Smaller elephants still are Nick’s lack of care of himself; his scruffy jumpers with frayed cuffs and jeans with holes.
And don’t get me started on his hair! Since Yvonne died it’s gone wild and unruly. I assume this is some new look he’s going for, but if it is, he’s missing the mark.
If he’s not ruffling his hair with his hands, he’s rasping his fingers over the fuzz on his face that passes for a beard.
It would kill Yvonne if she could see him.
“I was just about to come over,” he says when I call. “Is she OK?”
“Yes. She asked if she could stay over, but I said not without asking you.” “Yeah,” he mutters.
“If it’s OK with you. I’ll come and get her in the morning. Call if you have any problems.”
He hangs up, leaving me staring in shock at my phone. He said yes!
I won’t celebrate yet. He might come tomorrow and forbid me from ever seeing Lilian again.
Lilian is overjoyed. She puts her pyjamas on the spare bed and her hairbrush on the dressingtable. She used to come for sleepovers before Yvonne got ill.
Sometimes I stayed at their house, sleeping on a fold-out bed on the floor in Lilian’s room.
I was part of their little family. Or so I thought. I felt I belonged, but maybe I was just kidding myself.
Nick only tolerated me for Yvonne’s benefit. Now I’d been cut adrift.
We have tea, then watch a film with a bowl of popcorn between us.
But I’m worried. I have to talk to her at some point. It’s not far to my house from hers and she doesn’t have to cross any roads, but she’s only nine. And where was Nick when she walked here?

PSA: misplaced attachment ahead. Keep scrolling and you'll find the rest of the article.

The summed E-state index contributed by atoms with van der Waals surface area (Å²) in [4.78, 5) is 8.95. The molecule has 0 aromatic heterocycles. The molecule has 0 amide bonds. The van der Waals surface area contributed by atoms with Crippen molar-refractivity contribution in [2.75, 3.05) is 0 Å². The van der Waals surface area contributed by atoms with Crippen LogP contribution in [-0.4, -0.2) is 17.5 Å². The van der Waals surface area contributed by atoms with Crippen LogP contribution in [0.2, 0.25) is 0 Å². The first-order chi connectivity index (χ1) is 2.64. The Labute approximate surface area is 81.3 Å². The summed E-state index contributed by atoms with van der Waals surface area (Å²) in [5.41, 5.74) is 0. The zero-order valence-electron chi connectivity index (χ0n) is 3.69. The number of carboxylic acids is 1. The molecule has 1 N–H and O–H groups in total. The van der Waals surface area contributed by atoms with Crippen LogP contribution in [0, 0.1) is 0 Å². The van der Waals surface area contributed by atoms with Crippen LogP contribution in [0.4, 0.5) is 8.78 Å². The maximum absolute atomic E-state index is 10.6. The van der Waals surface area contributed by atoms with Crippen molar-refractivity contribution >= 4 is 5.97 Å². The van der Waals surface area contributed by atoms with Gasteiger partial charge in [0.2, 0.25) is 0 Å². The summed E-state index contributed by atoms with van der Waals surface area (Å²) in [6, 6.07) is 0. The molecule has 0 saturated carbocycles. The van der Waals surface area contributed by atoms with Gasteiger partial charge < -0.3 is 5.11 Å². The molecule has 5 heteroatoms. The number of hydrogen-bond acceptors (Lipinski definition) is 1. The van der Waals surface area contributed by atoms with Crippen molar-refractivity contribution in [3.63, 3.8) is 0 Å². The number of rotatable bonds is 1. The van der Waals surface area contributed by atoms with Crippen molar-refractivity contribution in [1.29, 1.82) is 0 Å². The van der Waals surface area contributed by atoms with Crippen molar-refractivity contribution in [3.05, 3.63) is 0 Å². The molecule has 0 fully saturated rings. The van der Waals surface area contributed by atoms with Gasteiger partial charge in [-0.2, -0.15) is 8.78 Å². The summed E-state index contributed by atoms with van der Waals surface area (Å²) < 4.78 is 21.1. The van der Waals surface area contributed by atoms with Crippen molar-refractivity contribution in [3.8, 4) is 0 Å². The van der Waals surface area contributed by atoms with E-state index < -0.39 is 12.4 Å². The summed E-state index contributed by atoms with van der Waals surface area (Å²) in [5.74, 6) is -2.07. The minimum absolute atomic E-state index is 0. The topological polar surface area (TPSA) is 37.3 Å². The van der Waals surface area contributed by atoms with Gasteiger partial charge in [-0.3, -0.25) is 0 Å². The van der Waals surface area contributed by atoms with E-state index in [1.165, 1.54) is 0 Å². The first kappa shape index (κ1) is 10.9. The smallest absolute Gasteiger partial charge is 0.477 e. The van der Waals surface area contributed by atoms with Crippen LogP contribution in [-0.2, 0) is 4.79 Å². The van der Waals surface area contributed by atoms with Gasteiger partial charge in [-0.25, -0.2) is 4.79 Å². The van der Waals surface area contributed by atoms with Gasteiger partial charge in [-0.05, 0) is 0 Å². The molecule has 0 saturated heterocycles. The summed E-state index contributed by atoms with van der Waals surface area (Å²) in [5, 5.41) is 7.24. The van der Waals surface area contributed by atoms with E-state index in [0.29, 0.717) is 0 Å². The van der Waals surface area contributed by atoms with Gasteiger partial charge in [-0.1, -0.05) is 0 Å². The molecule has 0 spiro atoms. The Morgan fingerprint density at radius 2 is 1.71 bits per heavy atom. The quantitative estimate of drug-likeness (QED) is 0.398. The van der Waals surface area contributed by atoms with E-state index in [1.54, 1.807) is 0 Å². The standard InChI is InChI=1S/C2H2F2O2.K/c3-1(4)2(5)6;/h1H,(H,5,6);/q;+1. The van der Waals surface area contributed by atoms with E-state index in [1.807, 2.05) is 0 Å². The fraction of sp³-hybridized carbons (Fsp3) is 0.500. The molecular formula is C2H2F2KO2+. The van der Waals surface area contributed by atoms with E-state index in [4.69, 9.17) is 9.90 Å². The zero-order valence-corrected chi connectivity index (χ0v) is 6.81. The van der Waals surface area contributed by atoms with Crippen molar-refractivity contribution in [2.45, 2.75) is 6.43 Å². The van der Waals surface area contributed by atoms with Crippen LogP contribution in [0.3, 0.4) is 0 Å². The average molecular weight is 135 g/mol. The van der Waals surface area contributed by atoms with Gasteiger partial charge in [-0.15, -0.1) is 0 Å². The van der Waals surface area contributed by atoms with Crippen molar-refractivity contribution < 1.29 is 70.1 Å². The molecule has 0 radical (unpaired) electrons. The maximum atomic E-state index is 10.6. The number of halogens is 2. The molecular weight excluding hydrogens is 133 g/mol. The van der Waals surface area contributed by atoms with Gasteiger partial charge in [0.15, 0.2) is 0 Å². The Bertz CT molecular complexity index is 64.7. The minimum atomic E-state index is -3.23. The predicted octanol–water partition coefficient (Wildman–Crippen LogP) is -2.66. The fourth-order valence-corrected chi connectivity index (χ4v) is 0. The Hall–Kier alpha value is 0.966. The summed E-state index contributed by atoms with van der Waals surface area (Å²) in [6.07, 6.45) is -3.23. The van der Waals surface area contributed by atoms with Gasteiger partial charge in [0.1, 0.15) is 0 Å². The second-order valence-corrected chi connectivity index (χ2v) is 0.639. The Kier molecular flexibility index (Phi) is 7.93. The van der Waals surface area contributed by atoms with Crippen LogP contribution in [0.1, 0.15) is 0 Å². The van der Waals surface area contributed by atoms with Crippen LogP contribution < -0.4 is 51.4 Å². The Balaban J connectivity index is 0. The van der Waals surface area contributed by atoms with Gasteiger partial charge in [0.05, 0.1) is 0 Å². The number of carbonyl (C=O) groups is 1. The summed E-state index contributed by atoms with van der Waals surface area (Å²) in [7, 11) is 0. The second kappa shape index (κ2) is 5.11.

She snuggles under the covers at bedtime and asks for the story of how her mum and I met.
Then she wants to know about the time we got caught scrumping Mr Totteridge’s gooseberries and he chased us down the lane, waving his stick at us.
By the time we get to the story about when I was her mum’s bridesmaid her eyes are growing heavy.
I slow my words and she drifts off just as I’m about to fall off my shoe and land on Uncle Bert’s lap.
Yvonne’s uncle Bert made a grab for me to save me, and her auntie Irene hit him with her handbag.
“Put that girl down at once, Bert!” she yelled.
Yvonne didn’t look round, but I could see her shoulders shaking with laughter as she joined Nick at the front of the church.
I righted myself, kicked my stupid shoes into a pew and was there at the right moment to grab Yvonne’s bouquet, just as a thick strand of hair came out and fell down over my face, taking my tiara with it.
That was when Nick’s eye caught mine and a look passed between us. He pressed his lips together and shook his head.